RMlogo Day 21 - The Best Way To Help Your Spouse Change
Courtesy RickThomas.Net

Day 21 — The Best Way To Help Your Spouse Change

31-Day Marriage Devotional

“Do you presume on the riches of his kindness and forbearance and patience, not knowing that God’s kindness is meant to lead you to repentance?” — (Romans 2:4)

There are several ways to motivate your spouse to change. Here are six of those ways. As you go through this list, examine your heart to see which ones you tend to employ the most often when your spouse is not changing according to your expectations.

  1. The Shame Approach: Pointing out how dumb that thing was that your spouse did.
  2. The Guilt Approach: Comparing your spouse’s poor behavior with someone else’s good behavior.
  3. The Threat Approach: Yelling the consequences of your spouse’s sin if they continue in it.
  4. The Condemnation Approach: Putting your spouse down or making fun of him/her in front of others.
  5. The Critical Approach: Always pointing out your spouse’s faults, no matter how small they may be.
  6. The Cynical Approach: Though your spouse may have done something good, you know his/her intent was selfish.

How did you do? Did you see yourself in any of those approaches? All of the methods I have suggested can work, especially if your spouse willingly gives you that kind of power over them, or if you manipulate them into submission.

If any of these methods are the ones you employ, you may be an exasperating person. If you continue to use these methods, your marriage will stay weak, strained, and non-redemptive.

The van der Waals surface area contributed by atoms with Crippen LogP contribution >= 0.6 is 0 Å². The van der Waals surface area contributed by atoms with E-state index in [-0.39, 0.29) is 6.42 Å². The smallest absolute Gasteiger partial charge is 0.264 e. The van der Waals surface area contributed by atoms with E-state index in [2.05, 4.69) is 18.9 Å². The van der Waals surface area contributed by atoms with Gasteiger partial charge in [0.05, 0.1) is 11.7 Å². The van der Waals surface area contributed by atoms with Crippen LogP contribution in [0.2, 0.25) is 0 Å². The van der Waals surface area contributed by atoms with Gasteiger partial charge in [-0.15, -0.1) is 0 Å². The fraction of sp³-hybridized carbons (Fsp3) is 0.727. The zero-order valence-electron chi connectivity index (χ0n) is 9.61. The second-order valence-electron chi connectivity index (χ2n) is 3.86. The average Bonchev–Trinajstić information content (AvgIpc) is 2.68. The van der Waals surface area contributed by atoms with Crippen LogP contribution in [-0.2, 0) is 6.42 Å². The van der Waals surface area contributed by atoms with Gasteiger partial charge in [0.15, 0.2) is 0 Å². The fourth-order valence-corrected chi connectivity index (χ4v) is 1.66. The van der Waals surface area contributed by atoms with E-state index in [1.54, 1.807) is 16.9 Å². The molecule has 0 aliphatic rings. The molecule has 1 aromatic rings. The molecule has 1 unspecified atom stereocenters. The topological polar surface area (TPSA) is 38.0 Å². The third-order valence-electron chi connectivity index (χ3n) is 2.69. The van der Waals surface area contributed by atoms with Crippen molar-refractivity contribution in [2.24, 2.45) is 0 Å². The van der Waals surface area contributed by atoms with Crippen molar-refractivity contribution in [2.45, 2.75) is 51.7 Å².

Let’s say your observations about your spouse are correct. Having the right perspective does not automatically mean your methods for change are correct. There is a process for change found in the Bible, and it can be redemptively useful. This approach finds its anchor in the gospel.

There are many ways to say it, but for now, I am going to simplify by calling it being nice. How are you doing at being nice to your spouse, especially when he/she is not meeting your expectations? (cf. Matthew 5:44–45; Luke 6:27)

The primary motive to be kind should be because of your desire to magnify God’s name by putting His Son on display in the context of your marriage. You want to make His name fantastically great for His glory and the benefit of your spouse.

If you get good results because you were kind to your spouse, you can praise God for the good results. Personal blessings that happen for loving God and others more than yourself is a thing to be praised, not an idol to be worshiped. Potential impure motivations are why you want to guard your heart against using niceness as a tool rather than being obedient regardless of outcomes.

The “Encouragement Approach” does not mean you should overlook sin. You should not ignore your spouse’s sins. But finding fault is not typically that hard. What you may have to do is train your mind to encourage your spouse. Adamic people do not natively make encouragement their practice. But when you do encourage, redemptive things happen:

  1. Your spouse is encouraged.
  2. Your spouse gains insight into how Jesus lived.
  3. Your spouse learns good and acceptable behaviors.
  4. You both can praise God for His work in your lives.
  5. The encouraged spouse is built up in the faith.
  6. You strengthen your relationship with your spouse.
  7. You have more liberty to bring future critique to your spouse.

Time to Reflect

Do you have a well-tuned Got-It-Right-Antenna? As you might imagine, this takes more time and is harder to perfect than being a nitpicker. Catching people doing well takes effort but when you do catch them getting it right, it motivates them toward change because that is what God’s kindness does.

Practical Suggestion

For the next seven days, I want you to sharpen your “got it right antenna” by observing, catching, identifying, and acknowledging your spouse getting it right. Each time you “catch your spouse” doing something good, let him/her know. Work hard at becoming an encourager.


Originally published at Rick Thomas.